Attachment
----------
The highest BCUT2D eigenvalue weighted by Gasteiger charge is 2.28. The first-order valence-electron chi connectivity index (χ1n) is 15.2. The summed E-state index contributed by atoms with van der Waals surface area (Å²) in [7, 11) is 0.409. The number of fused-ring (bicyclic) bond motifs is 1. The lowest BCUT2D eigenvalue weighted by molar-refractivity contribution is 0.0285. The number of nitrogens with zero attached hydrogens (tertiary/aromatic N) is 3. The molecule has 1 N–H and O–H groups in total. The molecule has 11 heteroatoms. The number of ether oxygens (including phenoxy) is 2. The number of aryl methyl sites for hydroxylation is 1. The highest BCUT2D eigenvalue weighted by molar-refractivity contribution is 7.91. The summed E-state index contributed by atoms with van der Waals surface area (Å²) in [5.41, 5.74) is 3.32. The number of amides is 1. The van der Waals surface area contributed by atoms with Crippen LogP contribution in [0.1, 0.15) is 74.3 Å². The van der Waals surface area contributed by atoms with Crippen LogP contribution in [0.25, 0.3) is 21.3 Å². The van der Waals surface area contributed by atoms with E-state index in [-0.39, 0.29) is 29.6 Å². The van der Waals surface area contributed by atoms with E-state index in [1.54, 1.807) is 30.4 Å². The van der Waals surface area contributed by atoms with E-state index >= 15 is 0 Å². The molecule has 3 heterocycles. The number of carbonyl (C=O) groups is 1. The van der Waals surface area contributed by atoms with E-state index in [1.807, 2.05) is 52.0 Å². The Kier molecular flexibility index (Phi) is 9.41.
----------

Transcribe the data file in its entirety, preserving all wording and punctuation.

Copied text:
The highest BCUT2D eigenvalue weighted by Gasteiger charge is 2.28. The first-order valence-electron chi connectivity index (χ1n) is 15.2. The summed E-state index contributed by atoms with van der Waals surface area (Å²) in [7, 11) is 0.409. The number of fused-ring (bicyclic) bond motifs is 1. The lowest BCUT2D eigenvalue weighted by molar-refractivity contribution is 0.0285. The number of nitrogens with zero attached hydrogens (tertiary/aromatic N) is 3. The molecule has 1 N–H and O–H groups in total. The molecule has 11 heteroatoms. The number of ether oxygens (including phenoxy) is 2. The number of aryl methyl sites for hydroxylation is 1. The highest BCUT2D eigenvalue weighted by molar-refractivity contribution is 7.91. The summed E-state index contributed by atoms with van der Waals surface area (Å²) in [5.41, 5.74) is 3.32. The number of amides is 1. The van der Waals surface area contributed by atoms with Crippen LogP contribution in [0.1, 0.15) is 74.3 Å². The van der Waals surface area contributed by atoms with Crippen LogP contribution in [0.25, 0.3) is 21.3 Å². The van der Waals surface area contributed by atoms with E-state index in [-0.39, 0.29) is 29.6 Å². The van der Waals surface area contributed by atoms with E-state index in [1.54, 1.807) is 30.4 Å². The van der Waals surface area contributed by atoms with E-state index >= 15 is 0 Å². The molecule has 3 heterocycles. The number of carbonyl (C=O) groups is 1. The van der Waals surface area contributed by atoms with E-state index in [1.807, 2.05) is 52.0 Å². The Kier molecular flexibility index (Phi) is 9.41.